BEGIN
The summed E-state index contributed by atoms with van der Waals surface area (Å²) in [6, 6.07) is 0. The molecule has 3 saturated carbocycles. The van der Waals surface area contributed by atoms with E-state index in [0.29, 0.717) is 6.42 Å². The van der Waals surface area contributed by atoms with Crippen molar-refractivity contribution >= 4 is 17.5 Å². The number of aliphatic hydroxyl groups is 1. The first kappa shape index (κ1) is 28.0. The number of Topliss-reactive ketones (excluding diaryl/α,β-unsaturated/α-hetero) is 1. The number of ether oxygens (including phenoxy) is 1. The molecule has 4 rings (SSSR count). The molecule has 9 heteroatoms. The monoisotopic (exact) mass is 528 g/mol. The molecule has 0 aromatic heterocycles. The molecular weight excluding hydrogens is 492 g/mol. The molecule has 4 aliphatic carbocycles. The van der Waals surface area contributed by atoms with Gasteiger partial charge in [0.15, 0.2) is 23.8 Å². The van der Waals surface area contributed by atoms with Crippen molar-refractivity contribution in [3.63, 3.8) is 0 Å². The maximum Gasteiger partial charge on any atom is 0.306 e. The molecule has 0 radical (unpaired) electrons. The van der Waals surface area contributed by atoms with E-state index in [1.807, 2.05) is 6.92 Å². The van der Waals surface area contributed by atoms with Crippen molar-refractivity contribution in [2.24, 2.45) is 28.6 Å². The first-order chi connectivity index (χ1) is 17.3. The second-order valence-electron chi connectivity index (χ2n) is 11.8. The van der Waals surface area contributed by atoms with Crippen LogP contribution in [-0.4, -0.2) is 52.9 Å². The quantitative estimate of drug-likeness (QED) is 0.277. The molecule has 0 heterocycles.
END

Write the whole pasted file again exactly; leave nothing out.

The summed E-state index contributed by atoms with van der Waals surface area (Å²) in [6, 6.07) is 0. The molecule has 3 saturated carbocycles. The van der Waals surface area contributed by atoms with E-state index in [0.29, 0.717) is 6.42 Å². The van der Waals surface area contributed by atoms with Crippen molar-refractivity contribution >= 4 is 17.5 Å². The number of aliphatic hydroxyl groups is 1. The first kappa shape index (κ1) is 28.0. The number of Topliss-reactive ketones (excluding diaryl/α,β-unsaturated/α-hetero) is 1. The number of ether oxygens (including phenoxy) is 1. The molecule has 4 rings (SSSR count). The molecule has 9 heteroatoms. The monoisotopic (exact) mass is 528 g/mol. The molecule has 0 aromatic heterocycles. The molecular weight excluding hydrogens is 492 g/mol. The molecule has 4 aliphatic carbocycles. The van der Waals surface area contributed by atoms with Gasteiger partial charge in [0.15, 0.2) is 23.8 Å². The van der Waals surface area contributed by atoms with Crippen molar-refractivity contribution in [3.63, 3.8) is 0 Å². The maximum Gasteiger partial charge on any atom is 0.306 e. The molecule has 0 radical (unpaired) electrons. The van der Waals surface area contributed by atoms with E-state index in [1.807, 2.05) is 6.92 Å². The van der Waals surface area contributed by atoms with Crippen molar-refractivity contribution in [2.24, 2.45) is 28.6 Å². The first-order chi connectivity index (χ1) is 17.3. The second-order valence-electron chi connectivity index (χ2n) is 11.8. The van der Waals surface area contributed by atoms with Crippen LogP contribution in [-0.4, -0.2) is 52.9 Å². The quantitative estimate of drug-likeness (QED) is 0.277. The molecule has 0 heterocycles.